While hinting that further detention of a certain vessel may end up costing taxpayers, attorney-at-law Valerie Stephens-Gordon yesterday promised to write a letter to the Customs Department and the Attorney General Chambers seeking the release of the boat.
Stephens-Gordon appeared before the Magistrate’s Court yesterday to – among other things – verify if the vessel known as Tenacity from St Vincent and the Grenadines will be required in a gun case that is now before the said court.
In that gun case, local law enforcers allegedly found the prohibited weapon in the cargo section of the vessel on January 20 this year. Boat captain 66-year-old Lee Martin, along with 43-year-old Mitchell Warren, are charged in relation to the gun find. Both men live in St Vincent, although Martin is a native of Trinidad and Tobago.
According to senior prosecutor Leslie-Ann Faulkner, the vessel in question had been cited for several breaches under the Customs Ordinance.
She stated that, in one instance, the captain of the said vessel gave instructions for cargo to be offloaded from a truck onto Tenacity without the necessary permission. The truck involved is said to be linked to Lazarus Shipping.
The senior prosecutor further disclosed that a certain employee of Lazarus Shipping has not been cooperating with investigators.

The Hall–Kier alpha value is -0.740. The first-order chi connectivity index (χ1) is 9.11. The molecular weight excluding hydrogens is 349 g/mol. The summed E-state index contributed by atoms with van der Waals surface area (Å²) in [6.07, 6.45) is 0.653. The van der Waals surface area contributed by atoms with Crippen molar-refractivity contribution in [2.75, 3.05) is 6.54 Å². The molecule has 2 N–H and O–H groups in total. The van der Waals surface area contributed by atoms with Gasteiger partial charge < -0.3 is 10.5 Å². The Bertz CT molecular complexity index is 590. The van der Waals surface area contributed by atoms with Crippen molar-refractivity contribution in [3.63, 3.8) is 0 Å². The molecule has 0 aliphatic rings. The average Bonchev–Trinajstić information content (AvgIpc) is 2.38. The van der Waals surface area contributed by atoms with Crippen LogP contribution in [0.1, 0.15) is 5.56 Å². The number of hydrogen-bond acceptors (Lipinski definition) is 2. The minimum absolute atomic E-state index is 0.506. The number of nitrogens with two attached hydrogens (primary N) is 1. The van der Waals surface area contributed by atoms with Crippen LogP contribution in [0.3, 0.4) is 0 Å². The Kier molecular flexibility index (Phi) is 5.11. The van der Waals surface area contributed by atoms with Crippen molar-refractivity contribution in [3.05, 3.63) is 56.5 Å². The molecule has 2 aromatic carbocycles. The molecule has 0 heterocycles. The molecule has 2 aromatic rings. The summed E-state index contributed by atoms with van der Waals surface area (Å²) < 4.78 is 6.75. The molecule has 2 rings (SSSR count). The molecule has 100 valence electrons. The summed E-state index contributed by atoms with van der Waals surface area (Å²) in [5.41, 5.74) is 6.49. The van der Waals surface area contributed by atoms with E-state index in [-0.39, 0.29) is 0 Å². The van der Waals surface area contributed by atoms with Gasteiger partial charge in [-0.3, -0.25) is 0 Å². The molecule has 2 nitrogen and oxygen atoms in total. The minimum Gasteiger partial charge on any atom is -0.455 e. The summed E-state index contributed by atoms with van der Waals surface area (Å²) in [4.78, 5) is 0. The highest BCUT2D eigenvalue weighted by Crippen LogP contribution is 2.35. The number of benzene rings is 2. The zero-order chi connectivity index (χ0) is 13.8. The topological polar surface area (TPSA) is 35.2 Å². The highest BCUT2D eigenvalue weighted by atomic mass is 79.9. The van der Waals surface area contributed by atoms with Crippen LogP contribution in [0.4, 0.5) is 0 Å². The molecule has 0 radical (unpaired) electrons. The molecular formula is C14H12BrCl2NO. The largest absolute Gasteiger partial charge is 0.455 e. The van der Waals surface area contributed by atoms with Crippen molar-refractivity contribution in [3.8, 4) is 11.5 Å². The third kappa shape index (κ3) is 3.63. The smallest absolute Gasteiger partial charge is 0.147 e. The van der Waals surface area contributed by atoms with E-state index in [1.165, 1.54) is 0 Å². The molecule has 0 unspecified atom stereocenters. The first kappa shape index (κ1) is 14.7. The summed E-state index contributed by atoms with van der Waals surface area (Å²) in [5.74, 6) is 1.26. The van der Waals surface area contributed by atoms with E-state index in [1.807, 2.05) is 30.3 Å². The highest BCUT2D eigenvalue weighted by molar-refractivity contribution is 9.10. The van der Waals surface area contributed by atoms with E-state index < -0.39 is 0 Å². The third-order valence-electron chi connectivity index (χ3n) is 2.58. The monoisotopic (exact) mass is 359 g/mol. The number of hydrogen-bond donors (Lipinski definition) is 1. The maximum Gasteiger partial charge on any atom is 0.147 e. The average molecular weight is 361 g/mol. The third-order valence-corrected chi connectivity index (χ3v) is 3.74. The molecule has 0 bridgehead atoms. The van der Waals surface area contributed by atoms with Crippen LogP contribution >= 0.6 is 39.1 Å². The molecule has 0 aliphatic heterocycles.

Not needed as exhibit
Stephens-Gordon, in the meantime, told the court that the Virgin Islands Shipping Registry already had given permission for the vessel in question to be released.
She added that the Customs Department also said the vessel would be released if a fine of $10,000 is paid.
Stephens-Gordon however asked Magistrate Ayana Baptiste-DaBreo to have the prosecution state whether further detention of the vessel is necessary in relation to the gun case mentioned earlier.
In response, the magistrate said she is not in a position to direct the prosecution. But she noted that the prosecution should be mindful that further detention of the vessel may open up ‘other issues’.
“Which taxpayers can’t afford,” added Stephens-Gordon, who is representing the interest of the boat owner.
Subsequently, senior prosecutor Faulkner made it clear that the said vessel is no longer needed in the gun case. “We don’t need it as exhibit in the case,” she told the court.
Faulkner added that, in relation to the seizure of the vessel, it is the Attorney General Chambers that handles such matters on behalf of Customs Department.
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